Posted May 03rd 2017
This year the key message is about ensuring that women and their family and friends know where they can find help and support for mums experiencing mental health problems during pregnancy or in the first year of a baby’s life.
Why do we need a World Maternal Mental Health Day?
We know that at least one in ten women can be affected by mental health problems during pregnancy and the year after she has had a baby. We know that these mental health problems can have devastating effects on mums, partners and babies. They are of particular concern when they exist alongside other adversities. But we know that with the right kinds of support at the right time, much of the harm caused by these mental health problems can be prevented or overcome. By supporting mums and their families affected by perinatal mental health problems we can improve outcomes for children so they are given the best start in life.
Perinatal Mental Health in Wales Project
Today, we are excited to announce the launch of a new collaborative research project into perinatal mental health in Wales. NSPCC Cymru/Wales, The National Centre for Mental Health and Mind Cymru have joined forces to work together on a project which investigates perinatal mental health services in Wales.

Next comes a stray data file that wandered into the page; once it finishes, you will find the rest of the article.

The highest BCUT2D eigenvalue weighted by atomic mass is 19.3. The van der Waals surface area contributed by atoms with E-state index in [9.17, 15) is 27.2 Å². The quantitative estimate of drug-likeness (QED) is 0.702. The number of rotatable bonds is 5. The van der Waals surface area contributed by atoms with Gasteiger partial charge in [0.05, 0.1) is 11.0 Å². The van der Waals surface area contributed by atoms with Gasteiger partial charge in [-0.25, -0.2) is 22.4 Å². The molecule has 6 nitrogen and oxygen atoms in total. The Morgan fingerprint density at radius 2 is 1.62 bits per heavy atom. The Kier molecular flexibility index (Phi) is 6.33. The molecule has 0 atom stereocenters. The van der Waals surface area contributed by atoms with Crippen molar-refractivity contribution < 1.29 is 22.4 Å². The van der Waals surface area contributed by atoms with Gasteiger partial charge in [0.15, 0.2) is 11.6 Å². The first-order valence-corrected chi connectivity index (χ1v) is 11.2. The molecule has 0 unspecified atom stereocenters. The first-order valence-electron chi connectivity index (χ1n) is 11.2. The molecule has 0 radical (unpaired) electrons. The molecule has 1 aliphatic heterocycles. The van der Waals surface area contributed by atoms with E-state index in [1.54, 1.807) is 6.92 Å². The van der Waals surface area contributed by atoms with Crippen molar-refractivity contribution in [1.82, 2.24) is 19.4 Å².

Over the next year, we will be working together to map out what services are available across statutory and voluntary sectors in Wales for women experiencing perinatal mental health difficulties, and explore what it is like for women and their partners in Wales to live with, and manage these types of illnesses.
To help us do this we will be launching a number of online surveys within the next few months and we would like to hear from midwives, health visitors, and mental health teams who are practising in Wales; third sector organisations who provide perinatal mental health support to women; and women and their partners (18+) affected by perinatal mental health problems (diagnosed or undiagnosed) in Wales. We will be advertising for research participants soon.
What we find out from this project will help us to understand whether mums and their families are getting the support they need to live with and manage perinatal illnesses in Wales. We will be writing up our findings into a report which we would like to launch at an event in March 2018. If you would like more information about the project or you would like to get involved, please contact Dr. Sarah Witcombe-Hayes at Sarah.Witcombe-Hayes@NSPCC.org.uk or on 029 2010 8038.
UK Maternal Mental Health Matters Awareness Week (1-7th May)